Japanese giant monster movie fans will recognize a great many faces here. Jun Tazaki is of special mention. Often playing military leaders, or characters of some repute, Tazaki tackles a distinguished role here. Playing Sonoda, the commander of the JX-1, a space ship sent to investigate Gorath, he and his crew become trapped within the massive stars gravitational pull. With their deaths imminent, Sonoda rallies his men to face their doom heroically. The opening ten minutes is this one sequence. It's very poignant especially the shot of Sonoda with a tear rolling down from one eye upon realizing they cannot escape the approaching Gorath. At first, his crew wish to save themselves, but after Sonoda's speech, the men welcome death with open arms in the hope that the data they have sent back to Earth will aid in saving the Earth.

This element of Japanese patriotism and unbridled superiority extends to their ability to manufacture fictional armaments that surpass anything being produced around the world. This conversation is particularly interesting...

Kiyo: How about the scientists of the United Nations?

Dr. Kanno: Some countries are building spaceships...but honestly, Japan's scientists are putting the others to shame. Our government's ship hasn't been outdone.

Dr. Tazawa: The government, the nation and we are working hard to solve this problem. America hasn't come to that point yet.

Kensuke: I don't think anyone is as comfortable with it as we are.

Despite glaring displays of National pride, immediately after this conversation, there's a big meeting at the United Nations where it appears Japan has all the answers, but a British Secretary stands and states, "Why are we gathered here? It is to save the Earth and mankind. It is time that the nations dropped all egotism and joined hands." It's at this point that ALL the worlds scientists begin patting each other on the back over their accomplishments and discoveries and decide that EVERYONE should work together to save the planet. It's quite a good moment and some of Honda's other movies included this same type of homeland nationalism such as the intriguing sci fi movie, ATRAGON (1963) with a grand performance by Jun Tazaki.

There's another dialog exchange that promotes racial harmony and equality of cutures with this statement from Endo, Captain of the JX-2, played by Akihiko Hirata (Dr. Serizawa in GODZILLA and Dr. Mafune in TERROR OF MECHAGODZILLA to name two):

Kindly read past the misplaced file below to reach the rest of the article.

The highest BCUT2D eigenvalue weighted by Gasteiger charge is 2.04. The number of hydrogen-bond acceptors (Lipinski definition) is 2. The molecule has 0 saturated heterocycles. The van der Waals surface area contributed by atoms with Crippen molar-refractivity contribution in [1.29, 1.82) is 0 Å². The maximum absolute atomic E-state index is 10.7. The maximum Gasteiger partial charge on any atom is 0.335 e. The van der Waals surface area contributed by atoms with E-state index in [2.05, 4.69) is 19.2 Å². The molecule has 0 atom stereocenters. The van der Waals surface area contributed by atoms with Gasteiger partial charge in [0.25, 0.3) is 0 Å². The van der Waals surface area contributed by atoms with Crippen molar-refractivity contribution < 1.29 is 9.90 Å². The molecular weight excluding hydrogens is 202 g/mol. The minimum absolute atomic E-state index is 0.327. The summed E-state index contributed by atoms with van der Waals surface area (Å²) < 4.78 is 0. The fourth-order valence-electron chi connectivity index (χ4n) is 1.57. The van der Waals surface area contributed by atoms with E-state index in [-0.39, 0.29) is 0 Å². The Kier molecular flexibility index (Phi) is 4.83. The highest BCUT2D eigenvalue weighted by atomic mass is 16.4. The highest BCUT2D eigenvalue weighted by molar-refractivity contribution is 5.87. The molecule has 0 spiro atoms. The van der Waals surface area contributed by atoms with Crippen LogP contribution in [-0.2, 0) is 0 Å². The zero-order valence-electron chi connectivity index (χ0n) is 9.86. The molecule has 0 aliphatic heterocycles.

Endo: Mankind was separated into white, black and yellow races before the U.N. Trust, honor and cooperation was their hallmark to bring us together.

Akira Kubo is another of the most recognizable faces in the picture. Here, he plays one of the main characters and also the love interest of fan favorite, Kumi Mizuno's character, whose boyfriend was killed aboard the JX-1. Kubo alternated between playing goofy characters (the bespectacled inventor in MONSTER ZERO) and serious roles (Captain of the SY-3 in DESTROY ALL MONSTERS). Here, he kind of melds the two creating a fairly unmemorable and occasionally unlikable performance.

Japan sinks

But one really doesn't watch a movie like GORATH for standout performances. It's great when they're there, but the main focal point here is mass destruction and cataclysm, science fiction elements and spacecrafts. The first 40 minutes introduce us to the myriad of characters and the build up to the looming threat of Gorath and mankind scrambling to find an answer in lieu of setbacks.

It all comes together to create one of Ishiro Honda's most intriguing movies of his long career in addition to one of, if not the biggest Japanese science fiction film of all time. Serious fans of Japanese sci fi should seek it out, although fans who are only interested in seeing monsters stomp across the screen will be disappointed save for the slightly intrusive giant walrus, Magma. GORATH (1962) is a high point from the golden age of Japanese fantasy cinema.


Franco Macabro said...

This looks like a fun movie! Even though taking earth out of its orbit would prove catastrophic anyways, it sounds like it would be a blast. Great review!

Fazeo said...

I have never seen this film, another superb review.

Now to go find it.

dfordoom said...

I definitely want to see this one! Great review.

venoms5 said...

@ Francisco, Fazeo and D: Thanks for checking out this rarely talked about sci fi adventure. If you are having trouble locating it, my friend still sells his custom subbed edition here, although he has changed the cover art it seems...


His was the first fan subbed edition. Not sure if there is any others available elsewhere. The Toho DVD itself is around $50 which is average for a Japanese DVD. I've bought a handful of spaghetti westerns on Japanese discs, ones with English options at least. There are no English options whatsoever on any of Toho's releases, though. Sadly, the 30 minute Teruyoshi Nakano interview is not subbed. There may be a commentary track, too.

I Like Horror Movies said...

Just read about this one and though it is not my usual forte, I am becoming more and more interested in Japanese filmmaking outside of just Ju-On and Godzilla =D

Will put this on the list next to The Mysterians!

venoms5 said...

You can't go wrong with either film, Carl! Both are very different. I forgot to mention it here, but I think I did elsewhere, but Gorath was one of several plot points in GODZILLA FINAL WARS that was quickly dropped.

Kaijinu said...

I really do wished they use Maguma Outside this film. I've felt he needed some loving from kaiju fans like me.

venoms5 said...

I am surprised they didn't make a film with Magma in it, Kaijinu, lol.